Cedar High welcomes new softball and baseball coaches
Cedar High will have a very different look around the diamond this year.
Last year, Eric Fieldsted and Chris Weaver were gearing up for a spring 2020 season at Cedar High with baseball and softball respectively.
After the seasons were canceled, both left their positions in the offseason.
Fieldsted was promoted to vice principal at Cedar High, which meant he had to leave coaching to take up his administrative position. Weaver quit to watch his daughters, Japrix at Snow College and Dream in Southern Utah, play varsity sports.
This brought two new coaches to the Region 9 circuit, including one who brings mental toughness to baseball and another who is happy to be back in the sport of softball.
Continuing the traditions
Shawn Alton needs no introduction to Area 9 baseball. In fact, he already had a high opinion of Southern Utah baseball.
“Top to bottom, in any sport, the toughest region in the state, regardless of classification,” Alton said. “Coming to a region and being able to coach an interior region of this caliber is absolutely exciting.”
Alton also has his work cut out for him.
Region 9 has fielded the UHSAA State Champion in their respective rankings for five consecutive years and six of the past seven years. His plan to get his team to compete is to make them mentally strong.
“If they can keep a mental toughness about them, they’ll compete day in and day out,” Alton said. “They have to figure it out and learn how to get rid of maybe a bad inning or a bad batting, and go back and focus on their job.”
A graduate of Emery High School in 1993, Alton coached Emery for the 2017 season, leading the Spartans to an 18-9 record and into the 2017 2A Quarter-Finals loser pool before losing to Kanab.
He’s had success as a first-year coach before, and what will help him this year is how a few of the coaching staff from last year are staying on Alton’s staff.
That continuity will help, as the Reds won’t be much different in 2021.
“We’re not going to change anything,” Alton said. “We have the same coaching staff. And so, what to expect, it’s a little more traditional baseball.”
But it goes beyond the game. Alton said his team will be involved in the community, doing service projects around Cedar City to give back to the community and gain their support.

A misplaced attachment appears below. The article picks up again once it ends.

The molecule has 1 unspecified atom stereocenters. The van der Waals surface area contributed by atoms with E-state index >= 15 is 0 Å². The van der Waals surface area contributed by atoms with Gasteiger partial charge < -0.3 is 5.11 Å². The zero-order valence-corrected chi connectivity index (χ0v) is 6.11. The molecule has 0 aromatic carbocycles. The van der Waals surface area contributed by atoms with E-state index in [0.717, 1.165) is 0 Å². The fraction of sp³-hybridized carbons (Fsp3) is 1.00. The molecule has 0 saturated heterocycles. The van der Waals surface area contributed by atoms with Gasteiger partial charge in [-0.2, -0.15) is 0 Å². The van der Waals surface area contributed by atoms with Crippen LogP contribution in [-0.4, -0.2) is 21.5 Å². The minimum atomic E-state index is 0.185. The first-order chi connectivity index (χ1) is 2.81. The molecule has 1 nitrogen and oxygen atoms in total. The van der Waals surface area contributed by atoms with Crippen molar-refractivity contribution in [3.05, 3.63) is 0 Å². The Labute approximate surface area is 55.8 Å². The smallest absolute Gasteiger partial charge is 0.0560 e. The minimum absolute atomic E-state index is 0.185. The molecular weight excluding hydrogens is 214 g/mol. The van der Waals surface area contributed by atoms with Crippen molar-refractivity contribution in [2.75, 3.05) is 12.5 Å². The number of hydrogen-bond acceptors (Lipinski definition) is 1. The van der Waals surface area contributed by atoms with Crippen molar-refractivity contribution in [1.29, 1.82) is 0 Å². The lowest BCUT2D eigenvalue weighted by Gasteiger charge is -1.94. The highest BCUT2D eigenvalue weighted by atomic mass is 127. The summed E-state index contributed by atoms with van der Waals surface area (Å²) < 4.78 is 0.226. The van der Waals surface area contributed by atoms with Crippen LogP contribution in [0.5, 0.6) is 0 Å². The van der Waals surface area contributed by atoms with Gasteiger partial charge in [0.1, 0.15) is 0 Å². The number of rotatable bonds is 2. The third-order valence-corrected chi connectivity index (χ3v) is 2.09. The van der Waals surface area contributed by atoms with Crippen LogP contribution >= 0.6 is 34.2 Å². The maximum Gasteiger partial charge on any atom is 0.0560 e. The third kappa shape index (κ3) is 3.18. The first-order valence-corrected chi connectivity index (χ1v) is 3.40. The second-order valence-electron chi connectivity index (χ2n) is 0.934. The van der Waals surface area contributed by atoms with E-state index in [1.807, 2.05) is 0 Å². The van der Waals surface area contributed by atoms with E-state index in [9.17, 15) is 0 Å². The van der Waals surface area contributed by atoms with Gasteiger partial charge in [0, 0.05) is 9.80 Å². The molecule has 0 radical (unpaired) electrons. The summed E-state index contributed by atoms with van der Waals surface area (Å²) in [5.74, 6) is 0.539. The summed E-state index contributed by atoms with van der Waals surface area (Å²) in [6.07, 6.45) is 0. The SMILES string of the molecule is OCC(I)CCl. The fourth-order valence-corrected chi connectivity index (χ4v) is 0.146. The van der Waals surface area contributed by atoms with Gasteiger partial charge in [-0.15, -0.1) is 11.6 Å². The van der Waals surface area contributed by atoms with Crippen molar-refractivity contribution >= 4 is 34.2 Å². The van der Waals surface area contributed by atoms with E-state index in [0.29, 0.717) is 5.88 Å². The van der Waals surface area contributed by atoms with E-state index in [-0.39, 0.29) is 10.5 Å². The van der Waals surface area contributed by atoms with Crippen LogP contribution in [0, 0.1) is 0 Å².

In the diamond, Alton said he wanted to focus on situational striking, but that plays into mental toughness. When the Reds enter a specific moment in a match, Alton wants his team to be ready.
The new coach feels his team will be, and it’s thanks to the players. Alton said the players understood everything he said without asking questions or reacting.
This is essential in a region where competition will be fierce throughout the season.
“We want to carry on that tradition and continue the tradition of baseball,” Alton said. These kids have adapted really well, and I think they’ve done a phenomenal job. The community and the parents, we’re all excited.”
“Like riding a bike”
While Alton is well versed in Region 9 and Utah high school baseball, Kathy Stahl is still figuring it all out.
Specifically, what she has on her Cedar Reds team. Plus, what the return to competitive softball will look like.
Stahl hasn’t played fast softball since 1999, when she entered the police academy. But she is not afraid of being left out of the game.
“It’s like riding a bike when you’ve played so competitively all your life,” Stahl said. “It comes back to you very quickly.”
Riding a bike might be too light an analogy. Stahl wasn’t just into softball, she was a former star at the University of Oregon. She was a four-time All-Pac-10 selection at shortstop during her career with the Ducks and was inducted into the Oregon Athletics Hall of Fame in 2010.
When she finished her career at Oregon, she was the Ducks’ all-time leader in doubles (39), triples (16), home runs (31), runs scored (149), walks (86) and batting average (.381). ).
But the heart of the game itself, from her point of view, hasn’t changed in the 20 years since she left the game for her career.
“From the basics, the mechanics, just the competitive aspect, it’s the same,” Stahl said. “I went back to basics with my girls.”
Stahl comes to Cedar City from California after her career as a police officer. She competed in softball tournaments in southern Utah, so she wasn’t completely taken away from the game.
However, it ignited his desire to coach.
Stahl knew Weaver from those past softball tournaments, and Weaver was the one who told Stahl she should take over the Reds’ softball program. This allows Stahl to give players back the same confidence she received as a player during her Hall of Fame career.
“I love being able to give back to student-athletes what was given back to me in my time,” Stahl said. “I just think I have a lot of knowledge and I have a lot to offer athletes as student-athletes.”
As for the team she has, Stahl is still learning about her team. The Reds were supposed to enter the field last week, but snow in St. George and Cedar City canceled those games.
Now the itch to train has reached fever pitch.
“I just want to get out there,” Stahl said, “because I think my girls are doing pretty well.”
Chris Kwiecinski covers Area 9, Dixie State and Southern Utah athletics for The Spectrum. Follow him on Twitter @OchoK_, and contact him at [email protected], or (435) 414-3261.